balls


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balls

1. n. the testicles. (Usually objectionable.) He got hit in the balls in the football game.
2. exclam. of disbelief. (Usually an exclamation: Balls! Usually objectionable.) Out of gas! Balls! I just filled it up!
3. n. courage; bravado. (Usually refers to a male, but occasionally refers to female. Usually objectionable.) He doesn’t have enough balls to do that!
See also: ball
References in classic literature ?
As soon as the ball gets past them, it's in touch, and out of play.
The new ball you may see lie there quite by itself, in the middle, pointing towards the School or island goal; in another minute it will be well on its way there.
The duke, who had latterly been allowed a fire, burned the letter, but kept the ball, and went to bed, hiding the ball under his bolster.
Now, my lord, give me, if you have not lost it, the ball -- that which contained the letter.
After he had read them he laughed and stuffed them away in his pockets to become round hard balls.
He paused, and just as he was about to say something more, another ball stopped him.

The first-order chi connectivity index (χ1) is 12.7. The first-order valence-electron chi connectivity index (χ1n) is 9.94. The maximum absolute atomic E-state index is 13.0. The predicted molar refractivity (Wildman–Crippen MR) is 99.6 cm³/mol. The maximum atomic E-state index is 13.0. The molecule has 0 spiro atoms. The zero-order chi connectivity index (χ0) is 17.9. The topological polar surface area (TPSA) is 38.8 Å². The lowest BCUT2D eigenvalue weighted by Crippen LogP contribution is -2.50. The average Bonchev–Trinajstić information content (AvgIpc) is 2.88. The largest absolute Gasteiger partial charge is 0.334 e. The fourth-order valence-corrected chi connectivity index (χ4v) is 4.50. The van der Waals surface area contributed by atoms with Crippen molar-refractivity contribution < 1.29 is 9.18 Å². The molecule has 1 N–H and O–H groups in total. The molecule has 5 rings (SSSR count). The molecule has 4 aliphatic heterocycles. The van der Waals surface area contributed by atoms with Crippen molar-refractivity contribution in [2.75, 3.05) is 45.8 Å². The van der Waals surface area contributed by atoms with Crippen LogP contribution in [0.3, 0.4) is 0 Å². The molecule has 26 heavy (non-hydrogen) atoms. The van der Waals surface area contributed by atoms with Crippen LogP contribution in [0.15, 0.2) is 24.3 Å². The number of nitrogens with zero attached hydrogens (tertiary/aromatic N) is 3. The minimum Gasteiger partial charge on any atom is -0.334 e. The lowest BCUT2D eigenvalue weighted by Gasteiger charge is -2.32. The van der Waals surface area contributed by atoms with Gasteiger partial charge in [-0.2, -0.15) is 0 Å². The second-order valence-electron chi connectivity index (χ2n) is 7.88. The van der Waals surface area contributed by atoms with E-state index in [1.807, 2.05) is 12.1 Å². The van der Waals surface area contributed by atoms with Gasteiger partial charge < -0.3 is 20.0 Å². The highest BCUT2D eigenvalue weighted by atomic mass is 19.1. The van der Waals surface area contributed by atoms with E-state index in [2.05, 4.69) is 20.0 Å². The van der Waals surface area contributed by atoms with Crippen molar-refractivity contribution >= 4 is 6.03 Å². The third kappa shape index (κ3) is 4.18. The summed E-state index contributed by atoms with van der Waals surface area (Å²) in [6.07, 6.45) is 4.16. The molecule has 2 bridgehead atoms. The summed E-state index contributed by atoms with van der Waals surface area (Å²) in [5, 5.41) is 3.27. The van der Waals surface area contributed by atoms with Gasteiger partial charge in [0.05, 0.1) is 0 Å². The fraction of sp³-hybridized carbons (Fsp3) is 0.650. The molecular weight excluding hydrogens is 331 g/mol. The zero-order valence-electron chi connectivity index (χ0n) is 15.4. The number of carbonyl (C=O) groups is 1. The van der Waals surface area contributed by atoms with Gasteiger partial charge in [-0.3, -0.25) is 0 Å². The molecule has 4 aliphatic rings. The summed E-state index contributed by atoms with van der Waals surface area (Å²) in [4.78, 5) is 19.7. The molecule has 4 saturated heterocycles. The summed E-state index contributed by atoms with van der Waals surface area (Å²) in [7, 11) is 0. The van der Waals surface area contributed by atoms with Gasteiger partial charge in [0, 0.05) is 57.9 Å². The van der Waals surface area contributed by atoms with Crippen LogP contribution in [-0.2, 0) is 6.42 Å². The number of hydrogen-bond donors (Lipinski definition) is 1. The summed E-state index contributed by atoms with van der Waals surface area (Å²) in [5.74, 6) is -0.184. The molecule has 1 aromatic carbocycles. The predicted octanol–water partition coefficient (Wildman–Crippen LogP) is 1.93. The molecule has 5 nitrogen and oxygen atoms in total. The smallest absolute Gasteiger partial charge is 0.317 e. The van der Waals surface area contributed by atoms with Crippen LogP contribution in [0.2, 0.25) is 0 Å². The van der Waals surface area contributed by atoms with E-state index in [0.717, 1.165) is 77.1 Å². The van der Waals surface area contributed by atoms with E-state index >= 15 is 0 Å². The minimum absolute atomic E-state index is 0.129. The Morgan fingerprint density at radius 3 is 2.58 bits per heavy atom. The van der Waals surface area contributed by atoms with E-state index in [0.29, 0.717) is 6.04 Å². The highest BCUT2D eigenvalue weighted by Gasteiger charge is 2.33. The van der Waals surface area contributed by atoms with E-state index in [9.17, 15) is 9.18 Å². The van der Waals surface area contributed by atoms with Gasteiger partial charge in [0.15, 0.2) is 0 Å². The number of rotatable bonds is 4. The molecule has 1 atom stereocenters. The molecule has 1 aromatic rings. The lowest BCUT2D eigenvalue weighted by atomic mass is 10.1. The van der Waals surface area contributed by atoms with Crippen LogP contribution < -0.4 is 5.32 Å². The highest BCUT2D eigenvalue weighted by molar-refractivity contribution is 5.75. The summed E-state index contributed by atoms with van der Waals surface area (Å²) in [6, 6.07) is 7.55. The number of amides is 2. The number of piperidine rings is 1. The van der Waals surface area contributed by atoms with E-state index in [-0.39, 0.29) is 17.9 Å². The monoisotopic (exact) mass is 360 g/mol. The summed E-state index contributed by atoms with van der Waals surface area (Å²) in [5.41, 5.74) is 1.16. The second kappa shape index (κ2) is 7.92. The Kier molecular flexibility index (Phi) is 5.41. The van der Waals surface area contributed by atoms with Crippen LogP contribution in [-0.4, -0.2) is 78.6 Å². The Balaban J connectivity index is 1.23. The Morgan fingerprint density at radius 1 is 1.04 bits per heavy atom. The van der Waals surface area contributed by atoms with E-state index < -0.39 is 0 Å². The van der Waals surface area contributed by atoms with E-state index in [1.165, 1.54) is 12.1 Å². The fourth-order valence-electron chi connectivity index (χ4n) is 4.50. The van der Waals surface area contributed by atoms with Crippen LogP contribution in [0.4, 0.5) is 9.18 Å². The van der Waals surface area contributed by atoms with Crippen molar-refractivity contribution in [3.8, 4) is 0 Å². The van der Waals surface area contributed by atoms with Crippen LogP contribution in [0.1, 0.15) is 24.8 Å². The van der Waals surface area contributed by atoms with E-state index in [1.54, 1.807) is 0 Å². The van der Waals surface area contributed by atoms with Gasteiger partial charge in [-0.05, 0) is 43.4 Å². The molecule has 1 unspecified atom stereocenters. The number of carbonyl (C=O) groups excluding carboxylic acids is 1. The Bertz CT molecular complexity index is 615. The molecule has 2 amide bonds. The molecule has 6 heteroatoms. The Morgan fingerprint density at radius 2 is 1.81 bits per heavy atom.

One ball after another passed over as he approached and he felt a nervous shudder run down his spine.
He was definitely afraid that the Mingotts might be going too far; that, in fact, they might have Granny Mingott's orders to bring the Countess Olenska to the ball.
After a moment he added: "Only I wish it hadn't had to be at a ball.
I am by no means of the opinion, I assure you," said he, "that a ball of this kind, given by a young man of character, to respectable people, can have any evil tendency; and I am so far from objecting to dancing myself, that I shall hope to be honoured with the hands of all my fair cousins in the course of the evening; and I take this opportunity of soliciting yours, Miss Elizabeth, for the two first dances especially, a preference which I trust my cousin Jane will attribute to the right cause, and not to any disrespect for her.
It was not in compliment to Jane Fairfax however that he was so indifferent, or so indignant; he was not guided by her feelings in reprobating the ball, for she enjoyed the thought of it to an extraordinary degree.
Edmund, William, and Fanny did, in their different ways, look and speak as much grateful pleasure in the promised ball as Sir Thomas could desire.
When he had gone into the house, Ursula, turning impatiently from the window, tripped and almost fell over the big ball of homespun yarn her father had flung on the floor.
The young woman did as she was bid, and when she had taken her place and turned to face him the boy threw the ball to her.
Then the Prince rode home to the old Mother Dragon, who was full of wonder when she saw him, and said, 'You have succeeded to-day in looking after my mare, and as a reward you shall come to my ball to-night.